This book offers a coherent theory of the origins and early development of Islamic law. The author grounds his argument in a series of representative passages from the earliest juristic works, many of them translated here for the first time. Succeeding chapters demonstrate the creativity of early Muslim civilization in literary forms, juristic norms, and hermeneutic technique. Drawing on the tradition of Islamic scholarship represented by such names as Ignaz Goldziher, Joseph Schacht, and John Wansborough, Calder is sensitive also to the development of methodology and technique in the parallel fields of Biblical and Rabbinical Studies. Grounding all his major generalizations in precise textual detail, he evokes the social, political and intellectual concerns of Muslim civilization in its most formative period. Calder demonstrates that many of the usual connotations are not appropriate to the understanding of early Muslim jurisprudence. The surviving texts constitute and lively record of how the early Muslim community created the major symbols of its own identity.
Networks of Malay-Indonesian and Middle Eastern 'Ulam?' in the Seventeenth and Eighteenth Centuries
Author: Azyumardi Azra
Pubpsher: University of Hawaii Press
Professor Azra's meticulous study, using sources from the Middle East itself, shows how scholars in the seventeenth and eighteenth centuries were reconstructing the intellectual and socio-moral foundation of Muslim societies.
Release on 2014-08-28 | by Peri Bearman,Professor Rudolph Peters
Author: Peri Bearman,Professor Rudolph Peters
Pubpsher: Ashgate Publishing, Ltd.
This unparalleled Companion provides a comprehensive and authoritative guide to Islamic law to all with an interest in this increasingly relevant and developing field. The volume presents classical Islamic law through a historiographical introduction to and analysis of Western scholarship, while key debates about hot-button issues in modern-day circumstances are also addressed. In twenty-one chapters, distinguished authors offer an overview of their particular specialty, reflect on past and current thinking, and point to directions for future research. The Companion is divided into four parts. The first offers an introduction to the history of Islamic law as well as a discussion of how Western scholarship and historiography have evolved over time. The second part delves into the substance of Islamic law. Legal rules for the areas of legal status, family law, socio-economic justice, penal law, constitutional authority, and the law of war are all discussed in this section. Part three examines the adaptation of Islamic law in light of colonialism and the modern nation state as well as the subsequent re-Islamization of national legal systems. The final section presents contemporary debates on the role of Islamic law in areas such as finance, the diaspora, modern governance, and medical ethics, and the volume concludes by questioning the role of Sharia law as a legal authority in the modern context. By outlining the history of Islamic law through a linear study of research, this collection is unique in its examination of past and present scholarship and the lessons we can draw from this for the future. It introduces scholars and students to the challenges posed in the past, to the magnitude of milestones that were achieved in the reinterpretation and revision of established ideas, and ultimately to a thorough conceptual understanding of Islamic law.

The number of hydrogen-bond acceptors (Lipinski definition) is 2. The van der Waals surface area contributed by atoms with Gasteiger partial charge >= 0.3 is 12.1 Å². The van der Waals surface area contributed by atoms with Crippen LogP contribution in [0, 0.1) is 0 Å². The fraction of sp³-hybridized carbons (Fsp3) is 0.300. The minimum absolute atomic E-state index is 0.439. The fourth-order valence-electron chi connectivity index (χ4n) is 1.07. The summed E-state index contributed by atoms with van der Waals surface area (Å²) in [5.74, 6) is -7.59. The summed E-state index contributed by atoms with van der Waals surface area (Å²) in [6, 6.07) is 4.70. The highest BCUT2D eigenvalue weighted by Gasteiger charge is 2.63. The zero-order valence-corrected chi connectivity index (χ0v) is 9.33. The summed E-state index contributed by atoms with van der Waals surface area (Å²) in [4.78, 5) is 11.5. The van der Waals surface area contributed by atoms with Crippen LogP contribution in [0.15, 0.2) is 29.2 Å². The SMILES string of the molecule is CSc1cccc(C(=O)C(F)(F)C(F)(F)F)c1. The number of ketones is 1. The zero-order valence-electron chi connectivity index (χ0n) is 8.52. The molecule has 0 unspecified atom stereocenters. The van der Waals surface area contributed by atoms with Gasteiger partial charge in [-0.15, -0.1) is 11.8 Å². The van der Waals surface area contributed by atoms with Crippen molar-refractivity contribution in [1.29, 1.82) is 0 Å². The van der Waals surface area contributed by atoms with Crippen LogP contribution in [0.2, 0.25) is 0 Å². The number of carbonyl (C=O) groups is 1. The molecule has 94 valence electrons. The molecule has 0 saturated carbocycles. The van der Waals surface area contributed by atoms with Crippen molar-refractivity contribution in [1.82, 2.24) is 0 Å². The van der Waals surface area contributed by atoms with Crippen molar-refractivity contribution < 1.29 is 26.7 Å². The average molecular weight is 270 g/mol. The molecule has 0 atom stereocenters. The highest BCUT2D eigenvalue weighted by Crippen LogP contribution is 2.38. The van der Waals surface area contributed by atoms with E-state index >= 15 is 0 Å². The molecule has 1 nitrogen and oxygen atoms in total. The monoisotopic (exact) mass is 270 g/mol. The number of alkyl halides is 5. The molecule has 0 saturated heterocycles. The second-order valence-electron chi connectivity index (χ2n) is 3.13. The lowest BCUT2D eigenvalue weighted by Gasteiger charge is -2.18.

A Critical Study of the Concept of "naskh" and Its Impact
Author: Louay Fatoohi
This book examines in detail the concept of "abrogation" in the Qur’an, which has played a major role in the development of Islamic law and has implications for understanding the history and integrity of the Qur’anic text. The term has gained popularity in recent years, as Muslim groups and individuals claim that many passages about tolerance in the Qur’an have been abrogated by others that call on Muslims to fight their enemies. Author Louay Fatoohi argues that this could not have been derived from the Qur’an, and that its implications contradict Qur’anic principles. He also reveals conceptual flaws in the principle of abrogation as well as serious problems with the way it was applied by different scholars. Abrogation in the Qur’an and Islamic Lawtraces the development of the concept from its most basic form to the complex and multi-faceted doctrine it has become. The book shows what specific problems the three modes of abrogation were introduced to solve, and how this concept has shaped Islamic law. The book also critiques the role of abrogation in rationalizing the view that not all of the Qur’anic revelation has survived in the "mushaf", or the written record of the Qur’an. This role makes understanding abrogation an essential prerequisite for studying the history of the Qur’anic text.